updated 11:20 pm EDT, Mon April 9, 2012
BlackBerry to strike balance in app sideloading
RIM's Developer Relations VP Alec Saunders on Monday clarified his position on restricting sideloading on the BlackBerry PlayBook and BlackBerry 10. He noted that, rather than blocking a manual transfer of an app from PC to device, RIM would be encrypting apps to prevent bootlegged copies while still allowing legitimate sideloads from developers and end users who'd downloaded the title. He indirectly positioned it as a balance between Apple's mostly locked down view and the loosely checked Android method.
"Side-loading is a developer feature," he said. "It exists so that developers can load their apps onto their own devices to test. Itís there so developers can send a beta release to their testing community for review. It is definitely not there for some people to side load a pirated app."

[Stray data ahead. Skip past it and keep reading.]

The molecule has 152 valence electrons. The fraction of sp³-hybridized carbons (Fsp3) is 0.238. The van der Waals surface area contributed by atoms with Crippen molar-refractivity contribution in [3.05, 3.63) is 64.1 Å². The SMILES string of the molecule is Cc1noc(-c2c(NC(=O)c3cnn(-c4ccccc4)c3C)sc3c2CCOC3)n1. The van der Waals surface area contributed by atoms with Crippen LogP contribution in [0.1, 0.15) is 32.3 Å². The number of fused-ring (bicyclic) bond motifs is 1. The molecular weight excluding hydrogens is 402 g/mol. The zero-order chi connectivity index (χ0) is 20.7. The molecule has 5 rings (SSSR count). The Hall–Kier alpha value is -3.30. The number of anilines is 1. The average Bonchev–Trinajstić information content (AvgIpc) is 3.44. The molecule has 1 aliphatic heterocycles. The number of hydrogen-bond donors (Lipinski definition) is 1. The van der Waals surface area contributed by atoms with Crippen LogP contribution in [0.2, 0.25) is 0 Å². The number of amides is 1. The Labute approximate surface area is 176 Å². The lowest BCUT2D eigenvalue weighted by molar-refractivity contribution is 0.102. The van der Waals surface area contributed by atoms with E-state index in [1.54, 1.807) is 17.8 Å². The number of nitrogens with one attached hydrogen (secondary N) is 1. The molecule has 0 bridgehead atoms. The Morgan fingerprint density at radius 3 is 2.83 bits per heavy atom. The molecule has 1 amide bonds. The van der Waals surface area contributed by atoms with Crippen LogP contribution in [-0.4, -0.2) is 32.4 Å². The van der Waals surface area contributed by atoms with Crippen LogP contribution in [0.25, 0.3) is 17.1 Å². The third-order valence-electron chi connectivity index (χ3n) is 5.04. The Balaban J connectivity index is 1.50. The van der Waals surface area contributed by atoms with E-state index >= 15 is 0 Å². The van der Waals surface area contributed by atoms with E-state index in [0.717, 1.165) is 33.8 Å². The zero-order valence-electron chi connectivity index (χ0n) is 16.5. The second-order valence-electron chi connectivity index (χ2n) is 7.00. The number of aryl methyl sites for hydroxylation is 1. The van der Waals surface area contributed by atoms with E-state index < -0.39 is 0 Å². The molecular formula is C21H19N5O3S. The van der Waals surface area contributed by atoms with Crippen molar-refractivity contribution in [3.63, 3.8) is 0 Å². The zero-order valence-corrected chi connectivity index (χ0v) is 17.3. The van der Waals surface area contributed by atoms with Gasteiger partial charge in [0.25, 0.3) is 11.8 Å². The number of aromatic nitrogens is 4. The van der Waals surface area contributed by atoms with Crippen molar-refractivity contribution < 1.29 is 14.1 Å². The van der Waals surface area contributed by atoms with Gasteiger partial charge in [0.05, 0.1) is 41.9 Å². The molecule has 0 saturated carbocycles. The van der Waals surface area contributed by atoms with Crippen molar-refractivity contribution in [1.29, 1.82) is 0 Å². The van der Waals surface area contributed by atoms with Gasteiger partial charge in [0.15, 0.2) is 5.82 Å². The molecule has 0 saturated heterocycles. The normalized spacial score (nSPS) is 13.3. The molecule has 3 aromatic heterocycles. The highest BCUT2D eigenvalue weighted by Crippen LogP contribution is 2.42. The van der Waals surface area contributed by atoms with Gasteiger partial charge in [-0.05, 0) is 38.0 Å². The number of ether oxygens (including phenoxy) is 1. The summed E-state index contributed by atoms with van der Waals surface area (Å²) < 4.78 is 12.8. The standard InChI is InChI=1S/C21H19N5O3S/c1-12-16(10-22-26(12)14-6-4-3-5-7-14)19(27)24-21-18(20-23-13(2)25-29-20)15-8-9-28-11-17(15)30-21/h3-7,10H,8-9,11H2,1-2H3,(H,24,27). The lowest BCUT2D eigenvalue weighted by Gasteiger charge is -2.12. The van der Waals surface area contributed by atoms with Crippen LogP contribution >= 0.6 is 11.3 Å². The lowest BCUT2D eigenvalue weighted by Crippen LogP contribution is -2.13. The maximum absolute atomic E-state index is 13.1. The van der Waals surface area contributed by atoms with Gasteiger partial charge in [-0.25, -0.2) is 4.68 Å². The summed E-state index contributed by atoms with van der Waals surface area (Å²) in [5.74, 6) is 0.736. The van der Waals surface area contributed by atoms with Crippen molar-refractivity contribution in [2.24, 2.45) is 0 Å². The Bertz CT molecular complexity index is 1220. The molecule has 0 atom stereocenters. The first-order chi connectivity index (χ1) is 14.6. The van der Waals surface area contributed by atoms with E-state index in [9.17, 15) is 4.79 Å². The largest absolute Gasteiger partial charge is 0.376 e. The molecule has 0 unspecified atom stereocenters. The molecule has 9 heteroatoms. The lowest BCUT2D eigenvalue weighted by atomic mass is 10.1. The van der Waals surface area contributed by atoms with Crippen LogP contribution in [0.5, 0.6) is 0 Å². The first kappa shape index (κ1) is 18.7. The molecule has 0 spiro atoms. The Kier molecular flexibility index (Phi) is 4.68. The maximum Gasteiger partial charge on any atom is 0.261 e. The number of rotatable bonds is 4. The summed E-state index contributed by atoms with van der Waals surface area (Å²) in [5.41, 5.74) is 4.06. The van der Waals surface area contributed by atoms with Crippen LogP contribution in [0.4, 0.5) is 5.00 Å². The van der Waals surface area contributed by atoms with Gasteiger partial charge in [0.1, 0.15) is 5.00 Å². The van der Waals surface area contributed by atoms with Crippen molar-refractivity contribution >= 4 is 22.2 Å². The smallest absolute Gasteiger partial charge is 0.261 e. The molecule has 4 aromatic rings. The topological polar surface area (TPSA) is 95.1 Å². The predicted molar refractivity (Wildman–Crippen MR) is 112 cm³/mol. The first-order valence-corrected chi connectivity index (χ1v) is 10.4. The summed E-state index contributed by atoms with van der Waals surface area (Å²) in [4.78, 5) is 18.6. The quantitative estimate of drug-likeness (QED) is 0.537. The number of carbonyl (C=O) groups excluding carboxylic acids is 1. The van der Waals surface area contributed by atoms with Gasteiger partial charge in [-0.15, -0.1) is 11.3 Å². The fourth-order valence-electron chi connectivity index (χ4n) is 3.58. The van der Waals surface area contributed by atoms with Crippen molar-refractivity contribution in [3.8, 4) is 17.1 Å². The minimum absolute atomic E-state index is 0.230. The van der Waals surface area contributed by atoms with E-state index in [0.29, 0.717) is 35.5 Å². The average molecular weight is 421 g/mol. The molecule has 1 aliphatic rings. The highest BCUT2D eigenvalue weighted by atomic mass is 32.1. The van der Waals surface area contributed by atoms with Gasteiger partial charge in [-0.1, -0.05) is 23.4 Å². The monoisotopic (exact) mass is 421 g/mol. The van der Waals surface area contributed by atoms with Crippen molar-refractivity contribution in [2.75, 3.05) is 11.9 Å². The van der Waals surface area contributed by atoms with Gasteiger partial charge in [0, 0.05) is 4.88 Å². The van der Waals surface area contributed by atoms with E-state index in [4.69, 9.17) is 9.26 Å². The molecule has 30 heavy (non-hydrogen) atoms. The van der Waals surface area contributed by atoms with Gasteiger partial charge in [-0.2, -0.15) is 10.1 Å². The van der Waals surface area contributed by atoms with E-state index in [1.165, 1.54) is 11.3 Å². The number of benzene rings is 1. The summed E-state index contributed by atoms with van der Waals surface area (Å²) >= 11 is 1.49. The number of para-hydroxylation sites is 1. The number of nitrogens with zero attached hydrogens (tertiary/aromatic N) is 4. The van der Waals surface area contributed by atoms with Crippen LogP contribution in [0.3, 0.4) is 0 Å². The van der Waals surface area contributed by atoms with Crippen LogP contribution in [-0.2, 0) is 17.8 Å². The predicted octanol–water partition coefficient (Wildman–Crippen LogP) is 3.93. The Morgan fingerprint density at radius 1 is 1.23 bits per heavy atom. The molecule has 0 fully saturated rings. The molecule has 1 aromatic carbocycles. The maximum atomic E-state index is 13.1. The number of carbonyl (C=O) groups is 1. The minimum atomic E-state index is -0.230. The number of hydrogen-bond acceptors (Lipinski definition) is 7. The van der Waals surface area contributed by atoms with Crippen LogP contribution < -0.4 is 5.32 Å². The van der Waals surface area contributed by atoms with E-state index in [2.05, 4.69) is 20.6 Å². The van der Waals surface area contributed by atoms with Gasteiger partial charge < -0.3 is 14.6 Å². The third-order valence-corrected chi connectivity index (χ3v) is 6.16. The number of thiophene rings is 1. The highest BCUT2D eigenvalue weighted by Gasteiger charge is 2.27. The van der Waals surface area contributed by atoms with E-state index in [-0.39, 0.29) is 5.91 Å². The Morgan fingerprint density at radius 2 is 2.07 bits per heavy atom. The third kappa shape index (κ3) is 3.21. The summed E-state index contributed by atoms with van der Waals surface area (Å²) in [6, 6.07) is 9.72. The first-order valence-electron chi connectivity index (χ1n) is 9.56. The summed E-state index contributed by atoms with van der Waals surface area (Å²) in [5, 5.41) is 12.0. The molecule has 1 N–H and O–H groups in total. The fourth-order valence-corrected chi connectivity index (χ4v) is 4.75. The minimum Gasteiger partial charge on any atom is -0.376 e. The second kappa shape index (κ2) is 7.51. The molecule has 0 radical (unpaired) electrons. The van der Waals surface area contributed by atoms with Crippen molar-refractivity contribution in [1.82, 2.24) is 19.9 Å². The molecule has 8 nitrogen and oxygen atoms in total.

Saunders explained the earlier implications of an outright ban as a virtue of Twitter. Although he had the opportunity to explain more, the short nature cut out much of what was specifically happening. "140 characters doesnít allow for nuance," he said.
The stance, while more flexible than once thought, doesn't change Saunders' view of Android apps. He called the platform a "chaotic cesspool" that purportedly led to rampant piracy. Many paid developers do develop for iOS first over Android out of a belief, if not first-hand experience, that piracy would be too common.